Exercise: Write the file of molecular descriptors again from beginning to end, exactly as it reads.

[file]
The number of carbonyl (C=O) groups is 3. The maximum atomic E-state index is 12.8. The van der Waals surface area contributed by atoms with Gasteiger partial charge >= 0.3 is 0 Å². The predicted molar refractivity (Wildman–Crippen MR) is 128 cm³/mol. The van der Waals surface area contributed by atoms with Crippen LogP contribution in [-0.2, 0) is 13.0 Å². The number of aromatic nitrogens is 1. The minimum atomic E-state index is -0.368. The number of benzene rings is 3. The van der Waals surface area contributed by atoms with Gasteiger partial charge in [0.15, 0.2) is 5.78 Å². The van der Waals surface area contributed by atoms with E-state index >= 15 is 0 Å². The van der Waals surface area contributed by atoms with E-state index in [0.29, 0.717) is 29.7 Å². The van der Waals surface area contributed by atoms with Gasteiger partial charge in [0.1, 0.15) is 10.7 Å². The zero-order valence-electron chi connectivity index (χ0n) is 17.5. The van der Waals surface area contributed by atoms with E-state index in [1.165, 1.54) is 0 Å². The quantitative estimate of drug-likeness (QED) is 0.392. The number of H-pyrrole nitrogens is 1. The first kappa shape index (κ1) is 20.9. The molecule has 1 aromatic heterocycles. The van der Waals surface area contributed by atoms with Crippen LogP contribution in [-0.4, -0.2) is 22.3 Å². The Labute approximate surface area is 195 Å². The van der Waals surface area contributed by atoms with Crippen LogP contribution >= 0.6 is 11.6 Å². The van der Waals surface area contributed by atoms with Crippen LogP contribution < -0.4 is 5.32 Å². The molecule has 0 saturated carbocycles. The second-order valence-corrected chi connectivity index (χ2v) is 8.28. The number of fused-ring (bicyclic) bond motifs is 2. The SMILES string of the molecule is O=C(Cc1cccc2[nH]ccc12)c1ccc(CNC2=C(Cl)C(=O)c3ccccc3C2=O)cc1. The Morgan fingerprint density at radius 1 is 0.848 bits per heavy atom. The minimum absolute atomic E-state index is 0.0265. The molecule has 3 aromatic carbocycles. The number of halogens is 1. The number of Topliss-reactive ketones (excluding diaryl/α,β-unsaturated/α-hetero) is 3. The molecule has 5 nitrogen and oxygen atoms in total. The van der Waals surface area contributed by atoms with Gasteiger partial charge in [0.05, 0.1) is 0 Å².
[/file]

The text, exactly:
The number of carbonyl (C=O) groups is 3. The maximum atomic E-state index is 12.8. The van der Waals surface area contributed by atoms with Gasteiger partial charge >= 0.3 is 0 Å². The predicted molar refractivity (Wildman–Crippen MR) is 128 cm³/mol. The van der Waals surface area contributed by atoms with Crippen LogP contribution in [-0.2, 0) is 13.0 Å². The number of aromatic nitrogens is 1. The minimum atomic E-state index is -0.368. The number of benzene rings is 3. The van der Waals surface area contributed by atoms with Gasteiger partial charge in [0.15, 0.2) is 5.78 Å². The van der Waals surface area contributed by atoms with E-state index >= 15 is 0 Å². The van der Waals surface area contributed by atoms with E-state index in [0.29, 0.717) is 29.7 Å². The van der Waals surface area contributed by atoms with Gasteiger partial charge in [0.1, 0.15) is 10.7 Å². The zero-order valence-electron chi connectivity index (χ0n) is 17.5. The van der Waals surface area contributed by atoms with E-state index in [1.165, 1.54) is 0 Å². The quantitative estimate of drug-likeness (QED) is 0.392. The number of H-pyrrole nitrogens is 1. The first kappa shape index (κ1) is 20.9. The molecule has 1 aromatic heterocycles. The van der Waals surface area contributed by atoms with Crippen LogP contribution in [-0.4, -0.2) is 22.3 Å². The Labute approximate surface area is 195 Å². The van der Waals surface area contributed by atoms with Crippen LogP contribution >= 0.6 is 11.6 Å². The van der Waals surface area contributed by atoms with Crippen LogP contribution < -0.4 is 5.32 Å². The molecule has 0 saturated carbocycles. The second-order valence-corrected chi connectivity index (χ2v) is 8.28. The number of fused-ring (bicyclic) bond motifs is 2. The SMILES string of the molecule is O=C(Cc1cccc2[nH]ccc12)c1ccc(CNC2=C(Cl)C(=O)c3ccccc3C2=O)cc1. The Morgan fingerprint density at radius 1 is 0.848 bits per heavy atom. The minimum absolute atomic E-state index is 0.0265. The molecule has 3 aromatic carbocycles. The number of halogens is 1. The number of Topliss-reactive ketones (excluding diaryl/α,β-unsaturated/α-hetero) is 3. The molecule has 5 nitrogen and oxygen atoms in total. The van der Waals surface area contributed by atoms with Gasteiger partial charge in [0.05, 0.1) is 0 Å².